This question has been on my mind a lot lately; what is the most important thing? As I engage with myself and support my clients to learn and grow themselves, I continue to circle back to this question. The process of self-development is a lifestyle. As soon as I uncover a layer of limiting beliefs or unhealthy habits, I discover more work to be done. This cyclical nature then brings in the importance of balance. We can't be always striving, digging in, creating change, and curious about everything around us. There is also the need for accepting things as they are, surrendering to what is, and being present and full in this moment right now.
I am brought back to a concept I learned in Yoga Teacher Training, called SPANDA. Spanda refers to the life pulse of collective consciousness which is the creator of life itself. It is the heart beat, the vibration, the give and take, the push and pull, and the expansion and retraction of all things simultaneously. This concept is a beautiful example of what it takes to live in balance, as balance is always shifting and never static. To be balanced we must be present with our breath and aware of the signals calling us to move forward or step back. The balance point can move as quickly as an inhale becomes an exhale or as slowly as a flower blooms. From my experience thus far, I see my balance point transitioning at a slower rate as I become more aligned and attuned to what my mind and body need.
Spanda translates as "to move a little". I love this reminder of avoiding the extremes in general. I grew up as an athlete and fed off phrases like "hard core", "be extreme", "beast mode", and similar concepts that optimize an extreme lifestyle. Part of my "undoing" is to notice this habit of craving extremes, and allowing myself to sit in the discomfort of moving slower. When I rush from one thing to the next, I do not enjoy what I am doing as much. Everything becomes a chore, a potential check-mark on my to-do list, rather than an opportunity to engage with whatever each moment presents.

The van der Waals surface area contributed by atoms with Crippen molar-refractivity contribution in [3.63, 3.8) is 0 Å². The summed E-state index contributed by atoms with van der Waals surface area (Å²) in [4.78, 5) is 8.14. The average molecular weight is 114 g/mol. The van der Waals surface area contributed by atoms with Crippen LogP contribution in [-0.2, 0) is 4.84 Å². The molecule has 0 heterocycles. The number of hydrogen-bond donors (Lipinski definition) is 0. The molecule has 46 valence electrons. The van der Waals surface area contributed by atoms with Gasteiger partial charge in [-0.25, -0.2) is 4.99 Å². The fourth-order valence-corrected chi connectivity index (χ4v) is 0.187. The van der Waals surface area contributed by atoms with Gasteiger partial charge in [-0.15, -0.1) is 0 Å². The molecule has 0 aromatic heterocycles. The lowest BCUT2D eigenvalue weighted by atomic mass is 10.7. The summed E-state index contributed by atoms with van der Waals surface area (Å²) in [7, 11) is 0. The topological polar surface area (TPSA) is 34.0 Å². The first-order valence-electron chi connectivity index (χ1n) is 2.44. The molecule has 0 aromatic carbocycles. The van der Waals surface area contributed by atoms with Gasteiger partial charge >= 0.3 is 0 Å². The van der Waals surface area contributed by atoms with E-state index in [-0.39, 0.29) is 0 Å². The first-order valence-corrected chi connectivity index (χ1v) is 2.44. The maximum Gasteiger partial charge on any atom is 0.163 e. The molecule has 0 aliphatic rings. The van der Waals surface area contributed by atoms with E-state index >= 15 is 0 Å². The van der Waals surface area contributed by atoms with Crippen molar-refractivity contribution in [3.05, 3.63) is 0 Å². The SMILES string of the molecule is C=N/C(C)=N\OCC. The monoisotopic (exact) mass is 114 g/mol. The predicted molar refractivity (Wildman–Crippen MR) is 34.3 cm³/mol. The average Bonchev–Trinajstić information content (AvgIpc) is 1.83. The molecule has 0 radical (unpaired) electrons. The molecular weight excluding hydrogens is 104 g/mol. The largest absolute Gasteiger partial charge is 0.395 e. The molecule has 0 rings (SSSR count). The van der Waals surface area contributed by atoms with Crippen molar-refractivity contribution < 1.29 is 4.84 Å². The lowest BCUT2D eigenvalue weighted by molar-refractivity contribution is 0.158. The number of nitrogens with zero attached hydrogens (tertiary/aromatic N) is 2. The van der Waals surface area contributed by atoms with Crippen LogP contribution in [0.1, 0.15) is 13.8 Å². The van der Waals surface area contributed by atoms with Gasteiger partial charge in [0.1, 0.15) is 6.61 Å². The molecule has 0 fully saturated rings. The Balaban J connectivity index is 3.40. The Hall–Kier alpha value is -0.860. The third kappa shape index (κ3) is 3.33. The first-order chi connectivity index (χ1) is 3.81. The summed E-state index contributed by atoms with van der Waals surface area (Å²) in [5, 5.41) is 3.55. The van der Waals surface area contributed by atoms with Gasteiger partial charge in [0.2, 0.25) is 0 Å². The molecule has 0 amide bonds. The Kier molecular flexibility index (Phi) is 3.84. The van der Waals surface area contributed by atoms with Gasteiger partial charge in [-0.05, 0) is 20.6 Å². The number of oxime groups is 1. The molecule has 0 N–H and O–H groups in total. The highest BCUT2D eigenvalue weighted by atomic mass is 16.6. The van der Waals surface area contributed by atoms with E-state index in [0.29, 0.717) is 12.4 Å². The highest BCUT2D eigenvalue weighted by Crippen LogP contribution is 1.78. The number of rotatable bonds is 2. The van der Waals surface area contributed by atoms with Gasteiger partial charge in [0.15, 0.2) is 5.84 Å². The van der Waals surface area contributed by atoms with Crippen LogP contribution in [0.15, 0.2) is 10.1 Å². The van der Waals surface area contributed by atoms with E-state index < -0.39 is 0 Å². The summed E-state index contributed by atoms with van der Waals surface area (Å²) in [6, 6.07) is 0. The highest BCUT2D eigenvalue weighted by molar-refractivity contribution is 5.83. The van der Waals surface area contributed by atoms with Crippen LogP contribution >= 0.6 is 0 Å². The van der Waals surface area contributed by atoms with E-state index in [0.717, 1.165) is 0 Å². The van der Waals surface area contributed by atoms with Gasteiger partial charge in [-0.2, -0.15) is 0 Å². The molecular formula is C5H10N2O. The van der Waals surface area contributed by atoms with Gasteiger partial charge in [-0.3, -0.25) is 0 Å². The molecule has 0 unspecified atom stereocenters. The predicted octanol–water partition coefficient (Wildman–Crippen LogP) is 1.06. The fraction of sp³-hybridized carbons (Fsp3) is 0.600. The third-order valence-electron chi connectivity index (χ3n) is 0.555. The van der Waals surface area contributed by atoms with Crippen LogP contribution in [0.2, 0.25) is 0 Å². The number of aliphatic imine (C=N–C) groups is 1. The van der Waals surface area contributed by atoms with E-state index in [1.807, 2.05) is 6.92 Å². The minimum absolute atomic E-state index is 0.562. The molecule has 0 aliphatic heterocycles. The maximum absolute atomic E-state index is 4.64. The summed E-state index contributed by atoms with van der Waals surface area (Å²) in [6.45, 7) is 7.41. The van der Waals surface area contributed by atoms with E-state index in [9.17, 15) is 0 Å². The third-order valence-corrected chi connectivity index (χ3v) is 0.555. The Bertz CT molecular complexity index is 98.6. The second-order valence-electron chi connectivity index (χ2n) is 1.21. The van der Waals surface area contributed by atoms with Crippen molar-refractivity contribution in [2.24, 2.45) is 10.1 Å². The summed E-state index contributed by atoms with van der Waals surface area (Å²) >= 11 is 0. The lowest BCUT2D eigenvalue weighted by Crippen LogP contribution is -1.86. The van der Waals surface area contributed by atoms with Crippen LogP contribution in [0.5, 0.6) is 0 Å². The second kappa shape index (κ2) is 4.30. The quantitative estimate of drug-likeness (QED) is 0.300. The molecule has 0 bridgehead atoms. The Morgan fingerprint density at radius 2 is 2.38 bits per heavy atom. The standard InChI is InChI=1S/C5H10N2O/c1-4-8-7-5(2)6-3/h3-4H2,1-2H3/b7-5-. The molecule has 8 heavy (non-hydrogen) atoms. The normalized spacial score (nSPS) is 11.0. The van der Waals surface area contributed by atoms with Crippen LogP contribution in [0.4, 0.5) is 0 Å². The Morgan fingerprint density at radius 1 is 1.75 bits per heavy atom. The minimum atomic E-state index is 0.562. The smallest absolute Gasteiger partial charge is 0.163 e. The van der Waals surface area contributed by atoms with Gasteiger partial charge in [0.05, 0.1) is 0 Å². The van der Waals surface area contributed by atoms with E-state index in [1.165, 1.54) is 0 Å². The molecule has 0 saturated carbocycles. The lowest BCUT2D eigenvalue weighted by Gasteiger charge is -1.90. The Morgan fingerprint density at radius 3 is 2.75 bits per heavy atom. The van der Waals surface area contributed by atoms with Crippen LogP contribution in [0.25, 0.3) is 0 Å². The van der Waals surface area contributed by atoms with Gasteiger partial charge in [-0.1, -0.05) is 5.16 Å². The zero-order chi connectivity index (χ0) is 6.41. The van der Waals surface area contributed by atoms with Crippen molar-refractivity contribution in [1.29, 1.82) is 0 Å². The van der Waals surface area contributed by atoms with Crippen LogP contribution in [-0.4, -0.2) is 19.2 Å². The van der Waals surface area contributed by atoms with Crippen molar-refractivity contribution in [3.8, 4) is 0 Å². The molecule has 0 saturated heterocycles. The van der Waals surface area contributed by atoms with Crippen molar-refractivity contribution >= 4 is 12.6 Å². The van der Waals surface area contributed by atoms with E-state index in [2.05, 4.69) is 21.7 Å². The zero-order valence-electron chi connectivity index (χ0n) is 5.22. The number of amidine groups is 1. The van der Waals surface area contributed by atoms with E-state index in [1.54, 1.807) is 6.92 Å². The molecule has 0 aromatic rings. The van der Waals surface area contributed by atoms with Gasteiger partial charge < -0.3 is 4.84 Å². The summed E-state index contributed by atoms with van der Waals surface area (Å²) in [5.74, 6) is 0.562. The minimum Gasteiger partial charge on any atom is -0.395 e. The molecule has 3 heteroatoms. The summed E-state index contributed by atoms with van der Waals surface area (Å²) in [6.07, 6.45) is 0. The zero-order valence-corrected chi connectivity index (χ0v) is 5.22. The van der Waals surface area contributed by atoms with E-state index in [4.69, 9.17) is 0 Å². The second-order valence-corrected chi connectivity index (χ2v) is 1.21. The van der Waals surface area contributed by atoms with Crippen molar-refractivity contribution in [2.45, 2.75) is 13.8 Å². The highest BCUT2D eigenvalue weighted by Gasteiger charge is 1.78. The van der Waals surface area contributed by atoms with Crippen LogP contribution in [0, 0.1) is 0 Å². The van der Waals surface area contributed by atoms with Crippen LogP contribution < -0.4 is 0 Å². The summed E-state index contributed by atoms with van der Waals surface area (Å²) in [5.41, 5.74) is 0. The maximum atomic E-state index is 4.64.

So, this brings me back to my question, what is the most important thing? I am hesitant to say Balance. I feel as though that is not enough. My search for simplicity in a complicated and diverse world is not an easy task. I am tempted to list off 5 or 6 concepts to answer the question of what's most important, but that defeats the purpose as well.
Perhaps the answer is the question itself. Perhaps the evolution of self and change of the inner-landscape calls for introspection daily to uncover what is most important for today. I am not done playing with this. I am on to something. What do you think?